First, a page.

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Colorado Enacts Tough New Fracking Measures

By Daniel J. Graeber | Mon, 14 January 2013 23:15 | 2

The state government in Colorado announced that it enacted some of the most stringent laws related to oil and natural gas operations in the country. New regulations require energy companies to conduct before-and-after samples of groundwater wells in the state to determine what impact, if any, exploration has on water quality. The rules follow a decision by the U.S. government to wait another 8 months before it closes the comment period for a study on the possible contamination of water supplies from fracking operations in Wyoming. While Colorado officials cloaked their statements in cautious language, the regulations suggest lawmakers are starting to catch up with the debate over the U.S. oil and natural boom

The Colorado Oil and Gas Conservation agency announced it crafted rules that require energy companies to sample as many as four water wells within a half mile of new oil and natural gas operations prior to drilling. After that, two more samples are required within a year and again within six years of drilling in order to determine what sort of impact oil and natural gas operations have on water supplies.

"This rule represents a strong, proactive step to monitor and protect our groundwater and is right for Colorado," said Commissioner Andy Spielman in a statement.

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Colorado ranks among the top 10 states in the nation in terms of oil and natural gas production. The U.S. Energy Department states that parts of the Green River formation, the largest known oil shale deposit in the world with an estimated 1 trillion barrels of oil, are situated within the state. In terms of natural gas, the state ranks fifth in the country in terms of production, meaning it ranks above other shale-rich states like Ohio and Pennsylvania.

Shale oil and natural gas developments are emerging drivers behind a recovering U.S. economy. Amid the boom, however, comes growing concerns about the safety of working in shale plays like Green River. The U.S. government last week extended a comment period until Sept. 30 for a report on hydraulic fracturing operations in Wyoming. That report may be the first to show that the controversial practice may led to the contamination of water supplies. Environmental groups argue that fracking may eventually pollute groundwater with chemicals like benzene and glycols. Encana, an energy company included in the study for Pavillian, Wyo., however, said the government's probe was a waste of time.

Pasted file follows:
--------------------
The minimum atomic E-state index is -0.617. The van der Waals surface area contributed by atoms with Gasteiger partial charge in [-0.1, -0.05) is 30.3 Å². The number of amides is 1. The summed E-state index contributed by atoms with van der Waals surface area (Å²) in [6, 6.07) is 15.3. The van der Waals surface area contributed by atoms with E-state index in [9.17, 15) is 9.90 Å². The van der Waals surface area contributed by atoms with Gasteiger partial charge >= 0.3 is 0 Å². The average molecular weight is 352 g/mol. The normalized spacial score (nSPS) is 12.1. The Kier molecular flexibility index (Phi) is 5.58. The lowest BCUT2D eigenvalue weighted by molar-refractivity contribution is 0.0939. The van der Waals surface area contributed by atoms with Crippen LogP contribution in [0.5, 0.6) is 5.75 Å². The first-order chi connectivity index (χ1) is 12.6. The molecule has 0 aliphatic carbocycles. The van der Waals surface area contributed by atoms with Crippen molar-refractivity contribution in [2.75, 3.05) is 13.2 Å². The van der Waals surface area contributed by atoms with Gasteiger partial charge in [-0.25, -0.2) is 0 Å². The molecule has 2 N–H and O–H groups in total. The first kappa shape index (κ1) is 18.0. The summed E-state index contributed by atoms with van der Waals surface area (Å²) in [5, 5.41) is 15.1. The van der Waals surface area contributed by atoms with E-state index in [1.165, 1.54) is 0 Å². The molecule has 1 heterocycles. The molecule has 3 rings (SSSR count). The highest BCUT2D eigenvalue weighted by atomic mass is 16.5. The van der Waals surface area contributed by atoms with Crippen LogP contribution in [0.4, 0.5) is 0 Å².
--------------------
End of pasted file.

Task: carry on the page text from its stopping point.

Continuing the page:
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Advocates of oil and natural gas operations in the United States contend there are no proven instances where fracking was tied directly to the contamination of drinking water. The Pavillion study, they say, used "faulty data" and included "heavily contested conclusions." Colorado regulators, for their part, said the new state regulations are meant to allay concerns about energy development "in the very rare instances of impact."

Only two states in the nation have groundwater programs in place like Colorado's and the state is the first to require post-drilling water samples. Regulators said the new measure will help state officials determine what factors of oil and gas operations, if any, are affecting groundwater. Despite the controversy over shale development, state leaders have decided it’s time to face the issue directly.

"We have once again set the bar high in our assertive and judicious regulatory approach to oil and gas development," said Spielman.

By. Daniel J. Graeber of Oilprice.com

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  • dennis hibbert on January 15 2013 said:
    The Green River formation is not involved in oil production--it contains no oil. Kerogen is an oil precursor and that is what the Green River holds. What is called shale oil (Bakken, Eagle Ford) is found in fractured reservoir rock with oil in the fractures and is a different beast altogether. Fracking and horizontal drilling can recover oil from such, though it isn't cheap.

    Shell has been sitting on a lease in the Green River formation for more than 30 years and has produced not a drop of oil, as it would take a great deal of water and energy to do so and both are in sort supply out there. Chevron gave back its leases early last year. Exxon walked away in 1982.
  • rebecca on January 19 2013 said:
    We can and do have other ways to power cars, make electricity and heat homes.

    There is no substitute for water to drink and grow food. Life itself (yours and mine and theirs) depends on it.

    How about putting that money into building a solar panel, wind, hydro technology. Be a hero not a selfish villan.

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